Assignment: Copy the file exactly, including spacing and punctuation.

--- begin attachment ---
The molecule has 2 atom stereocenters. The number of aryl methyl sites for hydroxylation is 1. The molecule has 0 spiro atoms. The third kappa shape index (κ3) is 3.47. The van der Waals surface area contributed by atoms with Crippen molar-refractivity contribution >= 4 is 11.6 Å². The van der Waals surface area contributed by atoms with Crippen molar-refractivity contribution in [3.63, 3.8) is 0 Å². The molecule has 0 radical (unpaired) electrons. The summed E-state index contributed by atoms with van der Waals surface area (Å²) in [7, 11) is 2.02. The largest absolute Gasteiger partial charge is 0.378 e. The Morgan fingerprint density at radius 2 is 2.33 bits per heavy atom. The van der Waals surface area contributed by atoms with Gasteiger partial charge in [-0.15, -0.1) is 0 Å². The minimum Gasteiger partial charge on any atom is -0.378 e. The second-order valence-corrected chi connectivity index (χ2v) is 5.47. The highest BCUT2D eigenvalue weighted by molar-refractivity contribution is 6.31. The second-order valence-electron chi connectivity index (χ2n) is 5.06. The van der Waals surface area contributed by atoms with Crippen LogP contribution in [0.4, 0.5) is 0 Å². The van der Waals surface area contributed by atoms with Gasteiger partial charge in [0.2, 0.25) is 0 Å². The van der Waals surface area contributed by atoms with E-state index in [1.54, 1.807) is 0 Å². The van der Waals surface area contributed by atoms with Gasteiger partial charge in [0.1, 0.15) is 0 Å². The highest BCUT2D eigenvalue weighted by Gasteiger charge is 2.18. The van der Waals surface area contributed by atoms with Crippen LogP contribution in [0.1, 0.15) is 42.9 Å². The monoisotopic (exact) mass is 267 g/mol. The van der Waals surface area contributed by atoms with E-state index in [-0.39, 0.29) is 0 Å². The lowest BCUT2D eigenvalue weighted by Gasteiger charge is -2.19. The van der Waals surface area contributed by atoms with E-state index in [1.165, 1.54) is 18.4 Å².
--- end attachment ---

The molecule has 2 atom stereocenters. The number of aryl methyl sites for hydroxylation is 1. The molecule has 0 spiro atoms. The third kappa shape index (κ3) is 3.47. The van der Waals surface area contributed by atoms with Crippen molar-refractivity contribution >= 4 is 11.6 Å². The van der Waals surface area contributed by atoms with Crippen molar-refractivity contribution in [3.63, 3.8) is 0 Å². The molecule has 0 radical (unpaired) electrons. The summed E-state index contributed by atoms with van der Waals surface area (Å²) in [7, 11) is 2.02. The largest absolute Gasteiger partial charge is 0.378 e. The Morgan fingerprint density at radius 2 is 2.33 bits per heavy atom. The van der Waals surface area contributed by atoms with Gasteiger partial charge in [-0.15, -0.1) is 0 Å². The minimum Gasteiger partial charge on any atom is -0.378 e. The second-order valence-corrected chi connectivity index (χ2v) is 5.47. The highest BCUT2D eigenvalue weighted by molar-refractivity contribution is 6.31. The second-order valence-electron chi connectivity index (χ2n) is 5.06. The van der Waals surface area contributed by atoms with Crippen LogP contribution in [0.4, 0.5) is 0 Å². The van der Waals surface area contributed by atoms with Gasteiger partial charge in [0.2, 0.25) is 0 Å². The van der Waals surface area contributed by atoms with E-state index in [1.54, 1.807) is 0 Å². The van der Waals surface area contributed by atoms with Gasteiger partial charge in [0.1, 0.15) is 0 Å². The highest BCUT2D eigenvalue weighted by Gasteiger charge is 2.18. The van der Waals surface area contributed by atoms with Crippen LogP contribution in [0.1, 0.15) is 42.9 Å². The monoisotopic (exact) mass is 267 g/mol. The van der Waals surface area contributed by atoms with E-state index in [-0.39, 0.29) is 0 Å². The lowest BCUT2D eigenvalue weighted by Gasteiger charge is -2.19. The van der Waals surface area contributed by atoms with E-state index in [1.165, 1.54) is 18.4 Å².